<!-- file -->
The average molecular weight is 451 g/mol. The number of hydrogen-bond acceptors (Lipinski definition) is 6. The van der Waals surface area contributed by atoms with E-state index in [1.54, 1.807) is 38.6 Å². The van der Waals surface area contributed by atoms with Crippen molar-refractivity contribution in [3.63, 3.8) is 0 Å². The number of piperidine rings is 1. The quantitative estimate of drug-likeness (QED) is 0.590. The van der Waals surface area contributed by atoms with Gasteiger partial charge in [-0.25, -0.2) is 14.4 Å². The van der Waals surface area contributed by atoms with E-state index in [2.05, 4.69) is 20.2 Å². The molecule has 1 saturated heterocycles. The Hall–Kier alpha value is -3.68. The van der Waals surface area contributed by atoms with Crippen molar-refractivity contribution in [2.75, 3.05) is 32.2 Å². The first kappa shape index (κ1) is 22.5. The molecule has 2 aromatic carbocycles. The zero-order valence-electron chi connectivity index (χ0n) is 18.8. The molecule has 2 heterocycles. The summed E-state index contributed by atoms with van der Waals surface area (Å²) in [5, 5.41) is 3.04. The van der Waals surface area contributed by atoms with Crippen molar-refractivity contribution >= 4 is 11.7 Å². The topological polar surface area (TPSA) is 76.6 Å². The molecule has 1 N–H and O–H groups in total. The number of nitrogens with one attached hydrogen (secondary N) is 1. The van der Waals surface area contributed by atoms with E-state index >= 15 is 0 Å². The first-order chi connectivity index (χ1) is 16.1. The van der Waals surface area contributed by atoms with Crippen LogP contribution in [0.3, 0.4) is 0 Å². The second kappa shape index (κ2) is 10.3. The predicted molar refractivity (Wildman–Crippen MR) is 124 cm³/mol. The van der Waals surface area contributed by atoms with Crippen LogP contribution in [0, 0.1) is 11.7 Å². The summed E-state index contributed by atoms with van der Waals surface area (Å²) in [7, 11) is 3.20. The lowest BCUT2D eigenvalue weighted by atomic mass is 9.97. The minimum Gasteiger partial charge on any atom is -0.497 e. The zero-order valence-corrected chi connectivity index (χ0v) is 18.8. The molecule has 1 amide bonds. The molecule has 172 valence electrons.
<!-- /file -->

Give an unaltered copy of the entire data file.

The average molecular weight is 451 g/mol. The number of hydrogen-bond acceptors (Lipinski definition) is 6. The van der Waals surface area contributed by atoms with E-state index in [1.54, 1.807) is 38.6 Å². The van der Waals surface area contributed by atoms with Crippen molar-refractivity contribution in [3.63, 3.8) is 0 Å². The number of piperidine rings is 1. The quantitative estimate of drug-likeness (QED) is 0.590. The van der Waals surface area contributed by atoms with Gasteiger partial charge in [-0.25, -0.2) is 14.4 Å². The van der Waals surface area contributed by atoms with E-state index in [2.05, 4.69) is 20.2 Å². The molecule has 1 saturated heterocycles. The Hall–Kier alpha value is -3.68. The van der Waals surface area contributed by atoms with Crippen molar-refractivity contribution in [2.75, 3.05) is 32.2 Å². The first kappa shape index (κ1) is 22.5. The molecule has 2 aromatic carbocycles. The zero-order valence-electron chi connectivity index (χ0n) is 18.8. The molecule has 2 heterocycles. The summed E-state index contributed by atoms with van der Waals surface area (Å²) in [5, 5.41) is 3.04. The van der Waals surface area contributed by atoms with Crippen molar-refractivity contribution >= 4 is 11.7 Å². The topological polar surface area (TPSA) is 76.6 Å². The molecule has 1 N–H and O–H groups in total. The number of nitrogens with one attached hydrogen (secondary N) is 1. The van der Waals surface area contributed by atoms with E-state index >= 15 is 0 Å². The first-order chi connectivity index (χ1) is 16.1. The van der Waals surface area contributed by atoms with Crippen LogP contribution in [0.3, 0.4) is 0 Å². The second kappa shape index (κ2) is 10.3. The predicted molar refractivity (Wildman–Crippen MR) is 124 cm³/mol. The van der Waals surface area contributed by atoms with Crippen LogP contribution in [0, 0.1) is 11.7 Å². The summed E-state index contributed by atoms with van der Waals surface area (Å²) in [7, 11) is 3.20. The lowest BCUT2D eigenvalue weighted by atomic mass is 9.97. The minimum Gasteiger partial charge on any atom is -0.497 e. The zero-order valence-corrected chi connectivity index (χ0v) is 18.8. The molecule has 1 amide bonds. The molecule has 172 valence electrons.